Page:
With its aniseed-flavoured bulbs and aromatic seeds this delightfully versatile plant is a Mediterranean favourite, says Clarissa Hyman


Fennel is a two for the price of one plant. Make that three. No, four. Its bulbs make a crisp and cleanly refreshing raw crudité; mellow and rich with a soft, caramel texture when cooked; frothy fronds of sharp green herbs; and seeds that impart a subtle but singular aroma to both sweet and savoury dishes. The common denominator is the liquorice-aniseed taste, varying in strength but always present since fennel was first grown in the gardens of early Assyria and Babylon, and later became one of the most popular herbs in the ancient world.

Fennel was favoured by the gourmet banqueters and nouveau riche of Greece and Rome: tender new stalks were considered a must-have delicacy, often preserved in vinegar with olives. Figs were puréed and mixed with fennel seeds, sesame seed paste, anise and cumin and wrapped in fig leaves.

There are three sorts of fennel: Florence fennel has large white bulbs, that are eaten as a vegetable, and luminous green fronds and stalks that give the globes the look of miniature sputniks when trimmed. The bulb is actually formed from the fleshy, swollen base of the stem, and seems to have been developed and bred from the wild plant in Italy during the 17th century.

Sweet herb fennel is cultivated for its seeds and wispy leaves, while handsome bronze fennel is also much admired as an ornamental kitchen garden plant. The seeds are thought to aid digestion, and many Indians chew them as a breath freshener at the end of a highly spiced meal. Wild or bitter fennel is now grown mostly in Central and Eastern Europe for its seeds, which have little or no taste of anise, and are more like celery seeds.

Romesco is a late season variety of bulb fennel that comes to market before the first winter frosts. It is popular with UK gardeners because it forms huge bulbs before it flowers and is slow to bolt. As the year goes on, home-grown supplies are replaced by fennel imported from southern Europe, especially Sicily.

Fennel needs to be eaten as fresh as possible, and cut surfaces will brown when exposed to the air. The whole bulb, however, will keep pretty well in the salad drawer of the fridge for several days, especially if you cut off the leaves. If necessary, crisp up slices in a covered bowl of iced water. And don’t throw anything away – all the trimmings can be used to flavour stock or soups.

Large bulbs will probably need to be trimmed of the tough, overlapping outer leaves, and sometimes the core and base. They can then be thinly sliced either across in rings or downwards. Use them raw in mixed salads to add a beguiling crunch or combine with shaved Parmesan and a dash of balsamic. In autumn, in Sicily, raw fennel is often served with sliced oranges and black olives and dressed with new season olive oil.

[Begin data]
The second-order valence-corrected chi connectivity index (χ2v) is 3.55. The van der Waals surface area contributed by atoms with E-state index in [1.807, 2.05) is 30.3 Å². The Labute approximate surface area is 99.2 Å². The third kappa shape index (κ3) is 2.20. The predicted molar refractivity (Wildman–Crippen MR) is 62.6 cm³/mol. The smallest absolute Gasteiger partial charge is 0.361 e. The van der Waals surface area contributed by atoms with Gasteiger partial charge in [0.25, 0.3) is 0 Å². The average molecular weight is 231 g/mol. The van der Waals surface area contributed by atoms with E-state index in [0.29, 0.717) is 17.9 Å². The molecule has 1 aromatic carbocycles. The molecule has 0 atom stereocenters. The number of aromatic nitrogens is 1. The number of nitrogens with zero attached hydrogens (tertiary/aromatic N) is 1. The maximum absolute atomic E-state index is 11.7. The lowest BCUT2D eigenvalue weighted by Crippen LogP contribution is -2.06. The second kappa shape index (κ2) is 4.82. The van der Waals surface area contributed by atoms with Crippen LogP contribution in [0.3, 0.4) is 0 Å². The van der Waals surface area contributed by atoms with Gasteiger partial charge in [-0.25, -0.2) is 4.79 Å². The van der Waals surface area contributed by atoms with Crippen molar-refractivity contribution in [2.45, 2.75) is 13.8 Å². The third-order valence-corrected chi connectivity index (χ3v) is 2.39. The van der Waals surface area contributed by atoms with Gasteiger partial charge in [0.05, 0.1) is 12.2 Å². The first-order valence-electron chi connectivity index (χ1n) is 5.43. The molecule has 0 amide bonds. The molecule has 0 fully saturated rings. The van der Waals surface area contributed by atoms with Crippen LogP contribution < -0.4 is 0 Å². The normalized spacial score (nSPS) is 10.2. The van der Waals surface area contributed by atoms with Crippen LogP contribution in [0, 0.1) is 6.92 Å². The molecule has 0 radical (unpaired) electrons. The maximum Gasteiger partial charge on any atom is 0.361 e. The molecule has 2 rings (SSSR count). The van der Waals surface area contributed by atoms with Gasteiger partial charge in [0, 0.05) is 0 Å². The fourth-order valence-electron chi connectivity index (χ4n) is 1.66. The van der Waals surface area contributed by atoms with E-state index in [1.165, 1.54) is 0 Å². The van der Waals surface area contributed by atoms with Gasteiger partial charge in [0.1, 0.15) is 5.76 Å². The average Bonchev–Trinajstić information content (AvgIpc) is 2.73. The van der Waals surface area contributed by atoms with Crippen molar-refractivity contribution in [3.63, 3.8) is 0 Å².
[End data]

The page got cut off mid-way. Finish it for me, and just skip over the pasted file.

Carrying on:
The fronds from both the bulb and herb plants can be chopped, although the former has a milder flavour. Use them with fish, eggs, poultry, pork and veal – fennel works equally well as a garnish, to stuff whole fish or in pasta. In Sicily, wild fennel leaves appear alongside sardines in the popular dish, pasta con le sarde, and are sold in large bunches in the local food markets. Fish and fennel have long had a natural affinity. The famous fish soups of southern France usually include fennel leaves, together with a splash of pastis to accentuate the aniseed flavour. Fennel helps cut through the oiliness of fish, such as sardines and mackerel.

Cooked fennel also marries well with Mediterranean staples, such as Parmesan, tomatoes, olives and garlic. It can be battered and fried, or chargrilled in long slices, then dressed with olive oil. And it responds beautifully to braising – gentle frying in oil or butter and long, slow cooking brings out and sweetens the aniseed notes of the bulbs. It is often served as a separate vegetable course in Italy, sometimes with a sauce using a good melting cheese such as fontina. The French blanch thick slices, cool them quickly in cold water, then pour over a splash of oil and a generous sprinkling of black pepper.

Fennel seeds are often sprinkled onto breads and rolls before baking. They are used in Tuscany’s famous finocchiona salami and in Provence, the stalks of sweet fennel are burnt under grilled fish to impart a delicious fragrance to the flesh.

Fennel is available throughout the year, but it is in autumn that this versatile plant really comes into its own, bridging the gap between summer salads and crisp corn, squash and wild mushrooms. Like Marmite, its liquorice-aniseed taste is something you either love or hate, but when passion strikes, it becomes a life-long affair.



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